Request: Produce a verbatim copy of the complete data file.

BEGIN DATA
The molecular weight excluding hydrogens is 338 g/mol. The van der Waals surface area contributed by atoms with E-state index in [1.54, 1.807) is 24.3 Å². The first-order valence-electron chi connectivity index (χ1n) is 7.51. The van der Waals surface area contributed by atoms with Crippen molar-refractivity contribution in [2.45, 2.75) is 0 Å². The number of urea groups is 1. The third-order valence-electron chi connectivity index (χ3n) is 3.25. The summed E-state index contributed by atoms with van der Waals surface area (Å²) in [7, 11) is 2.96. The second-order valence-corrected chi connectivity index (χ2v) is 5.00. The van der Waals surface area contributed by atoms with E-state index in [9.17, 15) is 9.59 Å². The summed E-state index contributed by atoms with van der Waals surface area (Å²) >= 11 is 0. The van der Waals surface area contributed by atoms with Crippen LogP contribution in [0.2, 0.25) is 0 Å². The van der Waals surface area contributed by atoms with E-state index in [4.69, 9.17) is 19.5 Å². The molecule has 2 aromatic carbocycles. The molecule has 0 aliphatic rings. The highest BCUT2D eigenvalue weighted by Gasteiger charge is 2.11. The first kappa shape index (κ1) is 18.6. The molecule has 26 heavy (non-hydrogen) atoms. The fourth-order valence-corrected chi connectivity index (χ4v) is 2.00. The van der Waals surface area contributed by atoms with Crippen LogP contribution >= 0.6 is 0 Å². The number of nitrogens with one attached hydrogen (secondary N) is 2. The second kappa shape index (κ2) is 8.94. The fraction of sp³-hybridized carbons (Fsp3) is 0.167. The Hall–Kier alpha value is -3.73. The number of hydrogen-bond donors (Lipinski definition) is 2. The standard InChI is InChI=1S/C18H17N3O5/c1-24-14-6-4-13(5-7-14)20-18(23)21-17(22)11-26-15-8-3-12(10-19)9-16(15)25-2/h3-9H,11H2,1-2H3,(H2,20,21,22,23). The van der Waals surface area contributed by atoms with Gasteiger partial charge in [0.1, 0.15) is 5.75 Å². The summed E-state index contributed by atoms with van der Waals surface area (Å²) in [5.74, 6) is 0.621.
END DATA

The molecular weight excluding hydrogens is 338 g/mol. The van der Waals surface area contributed by atoms with E-state index in [1.54, 1.807) is 24.3 Å². The first-order valence-electron chi connectivity index (χ1n) is 7.51. The van der Waals surface area contributed by atoms with Crippen molar-refractivity contribution in [2.45, 2.75) is 0 Å². The number of urea groups is 1. The third-order valence-electron chi connectivity index (χ3n) is 3.25. The summed E-state index contributed by atoms with van der Waals surface area (Å²) in [7, 11) is 2.96. The second-order valence-corrected chi connectivity index (χ2v) is 5.00. The van der Waals surface area contributed by atoms with E-state index in [9.17, 15) is 9.59 Å². The summed E-state index contributed by atoms with van der Waals surface area (Å²) >= 11 is 0. The van der Waals surface area contributed by atoms with Crippen LogP contribution in [0.2, 0.25) is 0 Å². The van der Waals surface area contributed by atoms with E-state index in [4.69, 9.17) is 19.5 Å². The molecule has 2 aromatic carbocycles. The molecule has 0 aliphatic rings. The highest BCUT2D eigenvalue weighted by Gasteiger charge is 2.11. The first kappa shape index (κ1) is 18.6. The molecule has 26 heavy (non-hydrogen) atoms. The fourth-order valence-corrected chi connectivity index (χ4v) is 2.00. The van der Waals surface area contributed by atoms with Crippen LogP contribution >= 0.6 is 0 Å². The number of nitrogens with one attached hydrogen (secondary N) is 2. The second kappa shape index (κ2) is 8.94. The fraction of sp³-hybridized carbons (Fsp3) is 0.167. The Hall–Kier alpha value is -3.73. The number of hydrogen-bond donors (Lipinski definition) is 2. The standard InChI is InChI=1S/C18H17N3O5/c1-24-14-6-4-13(5-7-14)20-18(23)21-17(22)11-26-15-8-3-12(10-19)9-16(15)25-2/h3-9H,11H2,1-2H3,(H2,20,21,22,23). The van der Waals surface area contributed by atoms with Gasteiger partial charge in [0.1, 0.15) is 5.75 Å². The summed E-state index contributed by atoms with van der Waals surface area (Å²) in [5.74, 6) is 0.621.